And while we're at it, let's stop pretending that your $400 tax cut is actually a "tax cut." Because a tax cut means taking less of someone's money. It doesn't mean refunding money to people who don't even owe any income tax, which your $400 "tax credit" does. Even if you justify giving out this money by saying that those people still owe payroll tax, this is still a transfer payment, not a cut in their payroll tax, and transfer payments need to be paid for -- either by raising taxes in some other area or by borrowing still more money. Even the Congressional Budget Office scores these credits as "direct spending." A serious conversation would admit this.

Let's also stop justifying your policies by pretending that under the Bush administration, only the wealthy received tax cuts. Millions of people who previously had owed federal income tax each year ended up owing no federal income tax at all after the Bush tax cuts. Middle-income earners paid lower federal taxes under President Bush than they did under President Clinton. I know I did, and I'm far from wealthy. Not to mention that lowering the bottom rate from 15% to 10% is hardly a tax cut for the wealthy. If you want to argue that the wealthy got more than their share, then go ahead and make that case, but frankly, I'm tired of being told by any member of the "reality-based community" that I never received a tax cut under the Bush administration. And a serious conversation wouldn't ask me, "Who are you going to believe? The words on my teleprompter, or your lying checkbook?"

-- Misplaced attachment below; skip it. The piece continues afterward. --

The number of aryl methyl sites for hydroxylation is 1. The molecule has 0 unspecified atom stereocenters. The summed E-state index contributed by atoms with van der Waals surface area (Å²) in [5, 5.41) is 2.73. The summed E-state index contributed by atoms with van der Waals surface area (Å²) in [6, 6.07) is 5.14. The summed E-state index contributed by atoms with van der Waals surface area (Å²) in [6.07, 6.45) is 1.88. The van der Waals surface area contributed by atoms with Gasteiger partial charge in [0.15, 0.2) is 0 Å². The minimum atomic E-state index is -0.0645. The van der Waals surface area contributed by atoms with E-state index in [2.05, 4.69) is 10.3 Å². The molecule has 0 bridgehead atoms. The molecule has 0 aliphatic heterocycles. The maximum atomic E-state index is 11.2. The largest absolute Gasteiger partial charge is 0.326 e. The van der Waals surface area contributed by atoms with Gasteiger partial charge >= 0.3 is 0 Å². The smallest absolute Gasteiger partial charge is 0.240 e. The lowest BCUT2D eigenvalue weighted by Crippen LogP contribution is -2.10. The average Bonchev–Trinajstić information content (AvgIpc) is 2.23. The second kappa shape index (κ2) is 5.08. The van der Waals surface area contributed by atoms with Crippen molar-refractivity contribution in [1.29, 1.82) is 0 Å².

Let's also note the irony of touting a $400 tax credit as a major boost to families and the economy, Mr. President, when during the campaign, your own wife dismissed the $600 stimulus payments with the phrase "What can you do with that?" A serious conversation might include some explanation about how a payment of $200 less suddenly became so much more effective and meaningful.

Mocking those "folks waving tea bags around" might make for a good laugh line, Mr. President. I'll admit that, and also that after the first 100 days of your presidency, I'm rather tired of the dismissive, Jon Stewart-esque smirk you tend to bestow on anyone who disagrees with your policies. But those folks are voters, Mr. President. And not only do they understand everything discussed in this post, they're waiting for some indication that you do as well.